Is There Really a Future for Electric Cars?

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NEW YORK (TheStreet) -- It's time to settle the issue: are electric cars more efficient than gasoline powered cars? Not in terms of miles per gallon, as gallons only apply to liquid fuel, but in terms of miles per kilowatt hour, which applies to all forms of energy. In other words, can an electric vehicle squeeze out more miles per unit of energy than an internal combustion engine?

If not, then the entire EV industry is nothing more than a pipe dream funded by fantasy-driven environmentalists who just haven't done the math. But if so, then perhaps there is a real future for EV.

When considering this question, there are several key factors to take into account. First, there is the fact that you typically lose 90% of the energy when converting fossil fuel, in whatever form, to electricity. This means that powering a car by electricity produced by fossil fuel is about 10 times less efficient than powering a car directly by fossil fuel, all other things being equal.

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So on the face of it, electric cars are much less efficient in terms of miles per kWh. But there's a catch, and that is that all other things are not equal. Not only are they not equal, but they cannot be.

Why not? Because in order to harness the power of fossil fuel directly, an engine needs to be in constant rotation. Even in the case of a hybrid that idles in suspension, the entire engine and all of its connected parts, drive train, transmission, alternator, etc., needs to be rotating at around 2,000 revolutions per minute in order to get the car to move at a decent speed.

The process of rotating an engine and all its parts that fast all the time takes a lot of energy -- energy that does not need to be used in an electric car. With electric power there is no need for constant rotation at thousands of RPM of an entire apparatus at all times the car is in motion. That is the main reason electric cars are so quiet; they have very few moving parts.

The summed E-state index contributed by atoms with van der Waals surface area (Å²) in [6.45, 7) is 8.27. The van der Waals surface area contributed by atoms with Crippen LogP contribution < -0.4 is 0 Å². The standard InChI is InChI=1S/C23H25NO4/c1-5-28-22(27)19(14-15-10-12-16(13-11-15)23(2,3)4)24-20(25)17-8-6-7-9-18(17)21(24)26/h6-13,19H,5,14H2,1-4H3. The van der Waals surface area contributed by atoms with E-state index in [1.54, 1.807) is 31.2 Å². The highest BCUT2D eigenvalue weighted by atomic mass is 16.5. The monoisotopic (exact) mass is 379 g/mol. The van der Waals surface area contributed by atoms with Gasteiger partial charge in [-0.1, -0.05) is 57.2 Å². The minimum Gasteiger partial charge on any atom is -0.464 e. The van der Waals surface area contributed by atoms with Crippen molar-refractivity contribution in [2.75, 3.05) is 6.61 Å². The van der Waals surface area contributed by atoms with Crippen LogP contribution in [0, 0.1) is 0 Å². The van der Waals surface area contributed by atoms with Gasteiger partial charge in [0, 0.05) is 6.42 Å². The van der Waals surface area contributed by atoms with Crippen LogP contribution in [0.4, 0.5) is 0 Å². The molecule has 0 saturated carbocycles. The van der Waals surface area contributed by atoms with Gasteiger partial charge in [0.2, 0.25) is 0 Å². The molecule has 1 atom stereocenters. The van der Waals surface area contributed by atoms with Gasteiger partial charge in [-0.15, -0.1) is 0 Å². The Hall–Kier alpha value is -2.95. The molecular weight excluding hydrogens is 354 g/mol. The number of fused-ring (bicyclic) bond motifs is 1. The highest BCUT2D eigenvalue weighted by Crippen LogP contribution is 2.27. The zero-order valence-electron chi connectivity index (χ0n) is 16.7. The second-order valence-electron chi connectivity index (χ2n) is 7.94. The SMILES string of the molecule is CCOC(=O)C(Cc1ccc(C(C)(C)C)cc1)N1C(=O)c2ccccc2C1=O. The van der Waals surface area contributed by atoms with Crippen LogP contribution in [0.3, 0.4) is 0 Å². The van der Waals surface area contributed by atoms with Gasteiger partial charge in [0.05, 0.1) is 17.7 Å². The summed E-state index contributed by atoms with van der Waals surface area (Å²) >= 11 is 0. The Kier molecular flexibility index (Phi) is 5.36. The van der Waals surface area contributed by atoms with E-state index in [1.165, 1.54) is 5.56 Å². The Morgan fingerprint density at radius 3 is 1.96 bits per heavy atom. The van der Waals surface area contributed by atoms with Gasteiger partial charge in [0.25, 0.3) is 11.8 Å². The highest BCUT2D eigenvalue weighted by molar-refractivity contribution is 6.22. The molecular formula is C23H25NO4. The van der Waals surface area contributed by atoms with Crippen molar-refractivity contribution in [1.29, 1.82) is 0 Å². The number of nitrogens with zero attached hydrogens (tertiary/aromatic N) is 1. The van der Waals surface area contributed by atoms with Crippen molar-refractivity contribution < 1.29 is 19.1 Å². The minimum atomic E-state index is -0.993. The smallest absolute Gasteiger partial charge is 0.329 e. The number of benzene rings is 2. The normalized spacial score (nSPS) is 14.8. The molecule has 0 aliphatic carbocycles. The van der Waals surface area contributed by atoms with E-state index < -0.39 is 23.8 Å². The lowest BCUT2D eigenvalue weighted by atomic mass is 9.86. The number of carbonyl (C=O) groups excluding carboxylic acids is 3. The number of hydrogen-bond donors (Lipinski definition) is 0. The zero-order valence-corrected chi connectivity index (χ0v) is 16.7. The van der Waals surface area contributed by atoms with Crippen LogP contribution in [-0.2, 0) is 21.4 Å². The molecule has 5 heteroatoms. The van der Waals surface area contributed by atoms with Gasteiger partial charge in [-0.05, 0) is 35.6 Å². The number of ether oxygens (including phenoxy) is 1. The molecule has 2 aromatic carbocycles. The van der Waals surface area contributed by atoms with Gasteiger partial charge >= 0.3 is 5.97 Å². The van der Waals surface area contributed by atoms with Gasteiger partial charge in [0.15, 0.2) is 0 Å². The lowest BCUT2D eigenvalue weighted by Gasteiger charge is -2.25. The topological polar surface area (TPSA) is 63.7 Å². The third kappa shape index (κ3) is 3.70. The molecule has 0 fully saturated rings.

So while converting fossil fuel to electricity is 10 times less efficient than using fossil fuel directly, all other things being equal, the efficiency of an electric engine over internal combustion may yet compensate for that.

An (almost) thorough answer comes from Tom Murphy of the University of California at San Diego physics department. According to Murphy, a 40 mile-per-gallon gasoline-powered sedan consumes 91.5 kWh per 100 miles. A Hummer, by comparison, eats 305 kWh per 100 mi, and a Toyota Prius hybrid about 73.

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When we get into fully electric, the numbers improve even more. The best of them is Tesla , which goes 244 miles on 53 kWh, for a total of only 22kWh per 100 mi.

There are two more catches though.

82% of the electricity in the U.S. comes from fossil fuels -- oil, gas and coal -- and the efficiency of converting fossil fuels to electricity in the average power plant is about 35%, 90% of which makes it into your car through charging it. This brings the kWh/mi number for the Nissan Leaf, for example, from 33 back up to 130 kWh per 100 mi, or the equivalent of about 28 mpg.

Up next: efficiency numbers and the big news in EV.